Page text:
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dc.contributor.advisor Everett, Yvonne en
dc.contributor.author Kaufman, Max en
dc.date.accessioned 2012-11-05T19:45:35Z en
dc.date.available 2012-11-05T19:45:35Z en
dc.date.issued 2012-05 en
dc.identifier.uri http://hdl.handle.net/2148/1147 en
dc.description Thesis (M.S.)--Humboldt State University, Natural Resources: Planning and Interpretation, 2012 en
dc.description.abstract This thesis outlines an approach based on valuing ecosystem services for assessing the trade-offs in yields from forestland management. The ecosystem services valuation approach integrates ecology and economics to help explain the effects of land management on forest and watershed ecosystem services. These services, including the cycling of clean air and clean water supplies and provisions of habitat for flora and fauna, are essentially free and considered positive externalities. As such, these services are undervalued and consequently underprovided because the beneficiaries do not pay for them. This thesis presents a simple bioeconomic model for estimating ecosystem service values. By using the benefit transfer method, Geographic Information Systems applications, and developing a forest hydrology streamflow model, I estimated ecosystem service values, for water supply benefits to fisheries provided by forest stands for the case of the Mattole River Watershed in Northern California. Results indicate that the remaining old growth stands in the Mattole Watershed provide more than $1,910,800 a year in water supply benefits to the region. This information may be useful in future analysis of the total economic impacts of how forest management affects water related benefits and ecological services. en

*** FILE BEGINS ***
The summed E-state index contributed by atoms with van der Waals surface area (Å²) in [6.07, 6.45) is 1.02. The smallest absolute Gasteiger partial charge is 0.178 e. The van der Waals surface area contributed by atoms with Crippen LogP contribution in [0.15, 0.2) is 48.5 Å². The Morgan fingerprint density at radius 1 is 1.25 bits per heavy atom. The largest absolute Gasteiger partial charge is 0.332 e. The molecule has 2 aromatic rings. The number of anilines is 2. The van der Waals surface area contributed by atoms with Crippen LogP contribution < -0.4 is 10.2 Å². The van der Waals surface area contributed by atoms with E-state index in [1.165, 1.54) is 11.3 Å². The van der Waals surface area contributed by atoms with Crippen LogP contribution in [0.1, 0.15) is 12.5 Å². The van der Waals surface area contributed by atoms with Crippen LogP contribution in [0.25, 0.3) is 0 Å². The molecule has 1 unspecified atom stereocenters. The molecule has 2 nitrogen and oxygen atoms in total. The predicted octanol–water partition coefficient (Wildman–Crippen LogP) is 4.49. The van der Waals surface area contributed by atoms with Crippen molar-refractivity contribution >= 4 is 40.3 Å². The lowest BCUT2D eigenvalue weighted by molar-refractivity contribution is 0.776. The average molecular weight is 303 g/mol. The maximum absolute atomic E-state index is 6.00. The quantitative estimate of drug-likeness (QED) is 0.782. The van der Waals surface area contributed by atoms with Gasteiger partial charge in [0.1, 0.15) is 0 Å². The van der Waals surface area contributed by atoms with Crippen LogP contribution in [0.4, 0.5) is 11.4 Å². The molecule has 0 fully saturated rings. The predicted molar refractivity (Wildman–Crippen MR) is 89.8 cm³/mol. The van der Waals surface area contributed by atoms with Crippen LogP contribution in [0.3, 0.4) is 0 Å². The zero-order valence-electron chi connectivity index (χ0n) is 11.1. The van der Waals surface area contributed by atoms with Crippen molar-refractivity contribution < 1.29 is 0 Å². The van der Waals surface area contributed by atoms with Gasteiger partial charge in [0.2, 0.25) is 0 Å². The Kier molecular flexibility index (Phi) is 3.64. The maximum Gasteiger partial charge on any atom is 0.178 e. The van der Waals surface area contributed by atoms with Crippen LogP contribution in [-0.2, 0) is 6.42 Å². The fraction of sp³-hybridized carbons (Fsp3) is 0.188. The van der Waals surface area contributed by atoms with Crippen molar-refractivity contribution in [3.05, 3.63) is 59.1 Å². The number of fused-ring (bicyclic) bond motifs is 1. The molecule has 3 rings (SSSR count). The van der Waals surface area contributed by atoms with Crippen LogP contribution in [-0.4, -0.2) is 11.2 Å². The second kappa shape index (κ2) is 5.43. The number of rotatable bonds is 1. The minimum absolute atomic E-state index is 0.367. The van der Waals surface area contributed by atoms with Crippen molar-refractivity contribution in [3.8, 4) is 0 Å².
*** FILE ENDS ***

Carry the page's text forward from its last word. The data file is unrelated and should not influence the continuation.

dc.language.iso en_US en
dc.publisher Humboldt State University en
dc.subject Ecosystem en
dc.subject Ecosystem service value en
dc.subject Benefit transfer en
dc.subject Mattole en
dc.subject Water en
dc.subject Ecology en
dc.subject Ecological economics en
dc.subject Economics en
dc.title Ecosystem service value of water supply benefits provided by forest stands in the Mattole River watershed, California: a bioeconomic and benefit transfer - spatial analysis application. en
dc.type Masters Thesis en
dc.description.program Natural Resources Planning and Interpretation en


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